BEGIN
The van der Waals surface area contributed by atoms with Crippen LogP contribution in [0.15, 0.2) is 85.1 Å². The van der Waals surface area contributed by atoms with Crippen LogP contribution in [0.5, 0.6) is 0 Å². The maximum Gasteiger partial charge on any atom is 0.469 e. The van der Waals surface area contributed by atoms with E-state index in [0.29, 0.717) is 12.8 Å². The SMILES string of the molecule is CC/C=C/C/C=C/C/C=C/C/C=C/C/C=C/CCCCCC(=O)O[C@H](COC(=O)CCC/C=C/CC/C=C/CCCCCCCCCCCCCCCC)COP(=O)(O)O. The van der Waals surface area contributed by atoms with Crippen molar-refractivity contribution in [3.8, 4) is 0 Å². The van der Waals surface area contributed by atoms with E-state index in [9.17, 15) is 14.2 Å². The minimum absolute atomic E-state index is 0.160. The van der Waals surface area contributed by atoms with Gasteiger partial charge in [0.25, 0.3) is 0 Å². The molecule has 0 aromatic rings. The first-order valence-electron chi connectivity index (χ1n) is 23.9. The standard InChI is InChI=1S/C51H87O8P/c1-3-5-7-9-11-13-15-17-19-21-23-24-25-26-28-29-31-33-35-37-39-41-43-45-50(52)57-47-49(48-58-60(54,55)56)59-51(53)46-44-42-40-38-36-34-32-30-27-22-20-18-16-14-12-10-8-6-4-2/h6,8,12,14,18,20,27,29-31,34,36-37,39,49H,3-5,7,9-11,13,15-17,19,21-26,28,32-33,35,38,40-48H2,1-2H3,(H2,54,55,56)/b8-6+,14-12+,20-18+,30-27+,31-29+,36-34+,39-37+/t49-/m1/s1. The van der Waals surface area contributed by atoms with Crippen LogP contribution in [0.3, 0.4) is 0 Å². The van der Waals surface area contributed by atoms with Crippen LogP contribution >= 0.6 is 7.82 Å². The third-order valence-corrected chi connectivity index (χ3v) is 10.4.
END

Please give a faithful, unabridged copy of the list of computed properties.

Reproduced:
The van der Waals surface area contributed by atoms with Crippen LogP contribution in [0.15, 0.2) is 85.1 Å². The van der Waals surface area contributed by atoms with Crippen LogP contribution in [0.5, 0.6) is 0 Å². The maximum Gasteiger partial charge on any atom is 0.469 e. The van der Waals surface area contributed by atoms with E-state index in [0.29, 0.717) is 12.8 Å². The SMILES string of the molecule is CC/C=C/C/C=C/C/C=C/C/C=C/C/C=C/CCCCCC(=O)O[C@H](COC(=O)CCC/C=C/CC/C=C/CCCCCCCCCCCCCCCC)COP(=O)(O)O. The van der Waals surface area contributed by atoms with Crippen molar-refractivity contribution in [3.8, 4) is 0 Å². The van der Waals surface area contributed by atoms with E-state index in [9.17, 15) is 14.2 Å². The minimum absolute atomic E-state index is 0.160. The van der Waals surface area contributed by atoms with Gasteiger partial charge in [0.25, 0.3) is 0 Å². The molecule has 0 aromatic rings. The first-order valence-electron chi connectivity index (χ1n) is 23.9. The standard InChI is InChI=1S/C51H87O8P/c1-3-5-7-9-11-13-15-17-19-21-23-24-25-26-28-29-31-33-35-37-39-41-43-45-50(52)57-47-49(48-58-60(54,55)56)59-51(53)46-44-42-40-38-36-34-32-30-27-22-20-18-16-14-12-10-8-6-4-2/h6,8,12,14,18,20,27,29-31,34,36-37,39,49H,3-5,7,9-11,13,15-17,19,21-26,28,32-33,35,38,40-48H2,1-2H3,(H2,54,55,56)/b8-6+,14-12+,20-18+,30-27+,31-29+,36-34+,39-37+/t49-/m1/s1. The van der Waals surface area contributed by atoms with Crippen LogP contribution in [0.3, 0.4) is 0 Å². The van der Waals surface area contributed by atoms with Crippen LogP contribution >= 0.6 is 7.82 Å². The third-order valence-corrected chi connectivity index (χ3v) is 10.4.